After a good nights sleep, we hauled the anchor up and motored another excruciatingly long hour and a half to Whitehall Bay, just north of Annapolis. Once inside Whitehall Bay, we took the twisted, but well-marked, channel to Mill Creek. Since we left Rock Creek, we had already received orders for our new Bahamas Anchorage Book and needed to get to a Post Office to send them out. We knew that there was a restaurant on Mill Creek called Cantler's that was famous for their steamed crabs. The new plan was to meet a friend, who lives in the area, at Cantler's, have lunch and then make a trip to the Post Office nearby. It all worked out perfectly since Cantler's has a dock where you can tie up for a meal or even fuel up. After lunch and the Post Office run, we asked how much they would charge if we wanted to stay at the dock overnight. We were told that since we had eaten a meal there, we could stay at the dock overnight at no charge. We just had to be off the dock by 9:30 am the next morning. It was great. There is no power on the dock, but we were able to fill up the water tanks, and we decided to have dinner at the restaurant also after some of Susan's friends dropped by for a visit.

The next morning we just made the deadline and left the dock at 9:30 am. I doubt anyone would have said anything since the restaurant was not even open yet. This day would be another rather short run. By 11:30 am, we dropped anchor in Sellman Creek on the Rhode River. The river was getting full of anchored boats since there was an SSCA event planned for the weekend. We didn't plan on attending and would only be staying for the night. This is a beautiful anchorage and under any other circumstances we suspect it would be very peaceful. There is a marina nearby and a YMCA Camp that had a lot of youngsters having a great time both on the water and ashore. We did chat with a couple of SSCA members that dropped by, then we settled in for the night. The YMCA group was obviously have a good time and somewhere nearby there were fireworks being launched. We're sure it would have been a fun weekend if we had stayed around. But duty called and we needed to press on the next day.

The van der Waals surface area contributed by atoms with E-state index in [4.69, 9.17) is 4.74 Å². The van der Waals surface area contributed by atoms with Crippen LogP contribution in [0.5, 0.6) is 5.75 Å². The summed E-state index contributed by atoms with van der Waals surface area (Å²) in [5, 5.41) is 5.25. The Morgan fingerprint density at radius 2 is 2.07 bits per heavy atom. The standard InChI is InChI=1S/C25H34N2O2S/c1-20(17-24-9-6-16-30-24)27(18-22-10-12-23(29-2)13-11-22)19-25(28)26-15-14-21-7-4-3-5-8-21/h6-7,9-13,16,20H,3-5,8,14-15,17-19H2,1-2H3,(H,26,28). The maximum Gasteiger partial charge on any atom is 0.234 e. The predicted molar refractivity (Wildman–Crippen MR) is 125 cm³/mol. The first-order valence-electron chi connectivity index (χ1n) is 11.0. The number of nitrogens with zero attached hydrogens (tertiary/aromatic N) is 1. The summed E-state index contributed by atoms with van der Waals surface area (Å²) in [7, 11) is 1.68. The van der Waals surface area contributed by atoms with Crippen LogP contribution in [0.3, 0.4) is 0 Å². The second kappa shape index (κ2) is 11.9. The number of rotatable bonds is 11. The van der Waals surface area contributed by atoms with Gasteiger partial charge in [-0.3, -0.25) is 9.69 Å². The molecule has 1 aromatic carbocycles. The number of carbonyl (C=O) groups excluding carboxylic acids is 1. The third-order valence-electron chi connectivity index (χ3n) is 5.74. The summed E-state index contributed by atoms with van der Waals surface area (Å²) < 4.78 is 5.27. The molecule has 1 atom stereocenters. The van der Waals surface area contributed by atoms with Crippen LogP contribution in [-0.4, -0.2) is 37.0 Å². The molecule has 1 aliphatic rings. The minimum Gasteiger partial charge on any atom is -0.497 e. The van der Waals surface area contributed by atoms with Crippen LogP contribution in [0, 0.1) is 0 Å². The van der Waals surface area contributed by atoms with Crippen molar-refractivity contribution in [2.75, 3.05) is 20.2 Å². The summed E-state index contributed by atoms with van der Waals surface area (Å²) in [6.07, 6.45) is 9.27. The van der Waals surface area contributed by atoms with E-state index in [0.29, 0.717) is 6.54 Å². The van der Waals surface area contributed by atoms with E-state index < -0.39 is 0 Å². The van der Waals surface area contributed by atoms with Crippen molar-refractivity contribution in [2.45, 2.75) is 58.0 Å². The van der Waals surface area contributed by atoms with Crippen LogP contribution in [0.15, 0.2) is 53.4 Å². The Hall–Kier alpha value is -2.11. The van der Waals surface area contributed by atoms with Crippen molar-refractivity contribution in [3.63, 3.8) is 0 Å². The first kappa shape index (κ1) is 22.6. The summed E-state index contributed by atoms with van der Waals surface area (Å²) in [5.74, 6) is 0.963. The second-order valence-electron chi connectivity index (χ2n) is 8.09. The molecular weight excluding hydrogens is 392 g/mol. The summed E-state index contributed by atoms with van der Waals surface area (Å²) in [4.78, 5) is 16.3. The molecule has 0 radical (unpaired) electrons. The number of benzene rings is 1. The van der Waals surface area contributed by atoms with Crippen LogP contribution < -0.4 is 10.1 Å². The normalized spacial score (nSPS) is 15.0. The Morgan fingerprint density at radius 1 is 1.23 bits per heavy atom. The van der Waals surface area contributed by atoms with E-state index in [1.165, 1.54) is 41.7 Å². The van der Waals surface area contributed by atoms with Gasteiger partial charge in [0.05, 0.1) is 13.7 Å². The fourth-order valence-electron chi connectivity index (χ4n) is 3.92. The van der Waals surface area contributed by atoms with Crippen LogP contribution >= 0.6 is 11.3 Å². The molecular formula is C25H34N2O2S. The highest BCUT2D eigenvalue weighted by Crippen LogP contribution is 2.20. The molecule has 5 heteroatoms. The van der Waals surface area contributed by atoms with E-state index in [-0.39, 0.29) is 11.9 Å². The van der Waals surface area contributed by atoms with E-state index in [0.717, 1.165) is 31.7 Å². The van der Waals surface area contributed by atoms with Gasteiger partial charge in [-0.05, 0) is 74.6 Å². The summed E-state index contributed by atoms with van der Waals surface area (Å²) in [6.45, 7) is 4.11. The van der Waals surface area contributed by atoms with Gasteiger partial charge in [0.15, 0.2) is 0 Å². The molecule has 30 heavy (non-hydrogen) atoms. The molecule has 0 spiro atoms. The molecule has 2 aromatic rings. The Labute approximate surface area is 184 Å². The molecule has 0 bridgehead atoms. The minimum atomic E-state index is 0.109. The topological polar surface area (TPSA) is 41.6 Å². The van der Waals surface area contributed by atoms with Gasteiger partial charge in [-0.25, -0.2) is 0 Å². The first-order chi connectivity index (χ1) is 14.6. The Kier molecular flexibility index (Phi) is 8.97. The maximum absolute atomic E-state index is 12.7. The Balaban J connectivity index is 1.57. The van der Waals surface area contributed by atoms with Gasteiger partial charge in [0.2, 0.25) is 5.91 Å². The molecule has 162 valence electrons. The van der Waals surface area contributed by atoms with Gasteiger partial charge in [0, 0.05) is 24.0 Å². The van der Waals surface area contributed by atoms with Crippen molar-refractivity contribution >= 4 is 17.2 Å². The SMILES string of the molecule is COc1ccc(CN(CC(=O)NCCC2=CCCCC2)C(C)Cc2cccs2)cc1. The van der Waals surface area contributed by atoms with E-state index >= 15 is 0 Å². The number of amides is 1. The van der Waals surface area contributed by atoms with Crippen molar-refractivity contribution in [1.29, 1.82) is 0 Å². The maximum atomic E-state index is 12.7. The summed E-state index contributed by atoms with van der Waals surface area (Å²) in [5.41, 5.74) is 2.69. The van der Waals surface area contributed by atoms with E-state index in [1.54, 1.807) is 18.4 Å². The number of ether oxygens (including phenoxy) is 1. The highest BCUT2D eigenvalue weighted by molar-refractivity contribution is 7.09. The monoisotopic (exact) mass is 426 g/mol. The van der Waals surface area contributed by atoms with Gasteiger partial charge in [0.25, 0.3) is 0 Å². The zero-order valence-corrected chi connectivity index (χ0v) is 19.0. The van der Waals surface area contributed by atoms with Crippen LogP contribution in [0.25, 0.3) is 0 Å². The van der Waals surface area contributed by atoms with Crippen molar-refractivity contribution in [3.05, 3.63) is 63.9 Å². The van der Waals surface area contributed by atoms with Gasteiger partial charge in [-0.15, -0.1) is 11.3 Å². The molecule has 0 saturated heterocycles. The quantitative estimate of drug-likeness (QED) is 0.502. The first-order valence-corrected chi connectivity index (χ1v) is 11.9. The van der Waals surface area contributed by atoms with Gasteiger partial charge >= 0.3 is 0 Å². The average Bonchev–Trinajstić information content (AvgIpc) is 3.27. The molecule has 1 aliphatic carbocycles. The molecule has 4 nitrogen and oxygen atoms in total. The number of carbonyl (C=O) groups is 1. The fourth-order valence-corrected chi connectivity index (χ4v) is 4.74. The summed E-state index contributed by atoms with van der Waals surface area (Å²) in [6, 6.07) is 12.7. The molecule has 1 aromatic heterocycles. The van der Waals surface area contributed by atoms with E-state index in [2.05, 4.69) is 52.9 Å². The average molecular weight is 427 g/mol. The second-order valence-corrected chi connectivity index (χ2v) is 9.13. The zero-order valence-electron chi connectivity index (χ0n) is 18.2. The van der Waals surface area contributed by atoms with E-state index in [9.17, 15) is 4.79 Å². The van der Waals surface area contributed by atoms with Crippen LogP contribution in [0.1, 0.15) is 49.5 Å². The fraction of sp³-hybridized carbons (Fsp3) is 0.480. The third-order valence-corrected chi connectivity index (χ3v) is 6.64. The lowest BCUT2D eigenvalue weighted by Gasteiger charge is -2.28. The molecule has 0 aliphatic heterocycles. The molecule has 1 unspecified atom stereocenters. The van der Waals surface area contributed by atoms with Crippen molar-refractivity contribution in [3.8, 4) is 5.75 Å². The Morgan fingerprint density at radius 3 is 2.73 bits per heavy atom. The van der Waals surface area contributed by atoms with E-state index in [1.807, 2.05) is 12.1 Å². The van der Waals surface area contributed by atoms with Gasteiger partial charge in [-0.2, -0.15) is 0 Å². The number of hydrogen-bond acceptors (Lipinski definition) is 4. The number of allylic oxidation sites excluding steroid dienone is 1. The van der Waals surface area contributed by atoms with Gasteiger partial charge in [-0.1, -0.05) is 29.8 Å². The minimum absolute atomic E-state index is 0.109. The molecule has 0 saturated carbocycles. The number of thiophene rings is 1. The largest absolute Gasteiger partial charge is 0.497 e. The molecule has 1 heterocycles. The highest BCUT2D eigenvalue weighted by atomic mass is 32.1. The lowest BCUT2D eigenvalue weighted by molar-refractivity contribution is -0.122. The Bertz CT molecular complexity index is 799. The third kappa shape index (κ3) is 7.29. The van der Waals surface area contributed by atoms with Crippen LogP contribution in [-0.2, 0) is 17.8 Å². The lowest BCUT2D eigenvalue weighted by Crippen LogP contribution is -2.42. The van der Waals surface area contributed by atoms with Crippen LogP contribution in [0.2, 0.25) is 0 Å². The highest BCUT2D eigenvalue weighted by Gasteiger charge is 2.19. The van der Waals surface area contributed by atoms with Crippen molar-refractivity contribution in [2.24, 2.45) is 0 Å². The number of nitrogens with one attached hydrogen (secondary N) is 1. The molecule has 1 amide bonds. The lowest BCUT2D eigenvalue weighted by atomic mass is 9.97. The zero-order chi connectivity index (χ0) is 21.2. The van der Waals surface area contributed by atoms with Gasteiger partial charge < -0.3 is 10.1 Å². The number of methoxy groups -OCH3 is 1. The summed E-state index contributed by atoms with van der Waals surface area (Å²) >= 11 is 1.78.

The weather so far had been spectacular and we had perfect trawler weather for days. We kept wondering when this was going to change since we have never had a straight run down the bay with good weather all the way. The next day was our longest run for quite a while. There really isn't any place to stop and drop the hook south of the Rhode River on the western shore. Our destination was Solomons, Maryland and the trip would be a total of 51 statute miles from anchorage to anchorage. It was starting to blow a little, but fortunately the wind was out of the north-northeast, and for most of the day was on our stern quarter. As we arrived near Solomons, it did turn more east and on our bow. The forecast 5 to 10 turned out to be 10 to 14 with occasional gusts to 17. And the north forecast was closer to northeast than north. They just can't seem to get it right. But we made Solomons without any discomfort and at about 1:40 pm, we were anchored all by ourselves in Back Creek just north of the Solomons Holiday Inn. It was good to be back once again, but we didn't know that we would be staying a little longer than expected.